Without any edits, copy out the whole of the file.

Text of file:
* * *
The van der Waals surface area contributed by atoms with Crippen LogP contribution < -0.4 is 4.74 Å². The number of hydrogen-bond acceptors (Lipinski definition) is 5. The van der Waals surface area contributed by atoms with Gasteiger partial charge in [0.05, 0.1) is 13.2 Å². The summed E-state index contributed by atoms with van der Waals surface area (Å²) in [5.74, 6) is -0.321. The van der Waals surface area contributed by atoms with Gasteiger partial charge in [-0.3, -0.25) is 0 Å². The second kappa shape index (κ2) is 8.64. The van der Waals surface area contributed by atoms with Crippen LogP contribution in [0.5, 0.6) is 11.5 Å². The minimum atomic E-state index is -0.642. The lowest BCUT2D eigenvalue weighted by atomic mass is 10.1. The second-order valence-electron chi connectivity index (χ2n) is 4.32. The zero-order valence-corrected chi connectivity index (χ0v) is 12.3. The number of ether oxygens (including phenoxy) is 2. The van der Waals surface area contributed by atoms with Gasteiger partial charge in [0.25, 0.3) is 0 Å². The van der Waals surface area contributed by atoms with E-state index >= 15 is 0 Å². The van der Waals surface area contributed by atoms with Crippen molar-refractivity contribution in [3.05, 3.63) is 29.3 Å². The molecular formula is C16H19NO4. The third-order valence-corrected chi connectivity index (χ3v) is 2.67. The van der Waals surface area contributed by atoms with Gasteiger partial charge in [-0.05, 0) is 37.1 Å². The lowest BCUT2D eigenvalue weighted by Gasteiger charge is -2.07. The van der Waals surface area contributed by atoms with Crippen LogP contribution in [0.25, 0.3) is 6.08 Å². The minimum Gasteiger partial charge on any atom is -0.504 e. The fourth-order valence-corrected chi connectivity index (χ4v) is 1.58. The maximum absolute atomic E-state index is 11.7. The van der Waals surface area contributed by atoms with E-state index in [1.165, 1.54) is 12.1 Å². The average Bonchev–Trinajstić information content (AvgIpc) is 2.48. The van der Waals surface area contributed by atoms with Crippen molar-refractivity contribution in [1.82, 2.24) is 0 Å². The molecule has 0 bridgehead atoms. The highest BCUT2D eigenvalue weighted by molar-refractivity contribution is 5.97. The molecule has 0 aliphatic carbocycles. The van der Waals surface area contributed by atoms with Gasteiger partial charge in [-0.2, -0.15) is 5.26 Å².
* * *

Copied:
The van der Waals surface area contributed by atoms with Crippen LogP contribution < -0.4 is 4.74 Å². The number of hydrogen-bond acceptors (Lipinski definition) is 5. The van der Waals surface area contributed by atoms with Gasteiger partial charge in [0.05, 0.1) is 13.2 Å². The summed E-state index contributed by atoms with van der Waals surface area (Å²) in [5.74, 6) is -0.321. The van der Waals surface area contributed by atoms with Gasteiger partial charge in [-0.3, -0.25) is 0 Å². The second kappa shape index (κ2) is 8.64. The van der Waals surface area contributed by atoms with Crippen LogP contribution in [0.5, 0.6) is 11.5 Å². The minimum atomic E-state index is -0.642. The lowest BCUT2D eigenvalue weighted by atomic mass is 10.1. The second-order valence-electron chi connectivity index (χ2n) is 4.32. The zero-order valence-corrected chi connectivity index (χ0v) is 12.3. The number of ether oxygens (including phenoxy) is 2. The van der Waals surface area contributed by atoms with Gasteiger partial charge in [0.25, 0.3) is 0 Å². The van der Waals surface area contributed by atoms with E-state index >= 15 is 0 Å². The van der Waals surface area contributed by atoms with Crippen molar-refractivity contribution in [3.05, 3.63) is 29.3 Å². The molecular formula is C16H19NO4. The third-order valence-corrected chi connectivity index (χ3v) is 2.67. The van der Waals surface area contributed by atoms with Gasteiger partial charge in [-0.05, 0) is 37.1 Å². The lowest BCUT2D eigenvalue weighted by Gasteiger charge is -2.07. The van der Waals surface area contributed by atoms with Crippen LogP contribution in [0.25, 0.3) is 6.08 Å². The minimum Gasteiger partial charge on any atom is -0.504 e. The fourth-order valence-corrected chi connectivity index (χ4v) is 1.58. The maximum absolute atomic E-state index is 11.7. The van der Waals surface area contributed by atoms with E-state index in [1.165, 1.54) is 12.1 Å². The average Bonchev–Trinajstić information content (AvgIpc) is 2.48. The van der Waals surface area contributed by atoms with Crippen molar-refractivity contribution in [1.82, 2.24) is 0 Å². The molecule has 0 bridgehead atoms. The highest BCUT2D eigenvalue weighted by molar-refractivity contribution is 5.97. The molecule has 0 aliphatic carbocycles. The van der Waals surface area contributed by atoms with Gasteiger partial charge in [-0.2, -0.15) is 5.26 Å².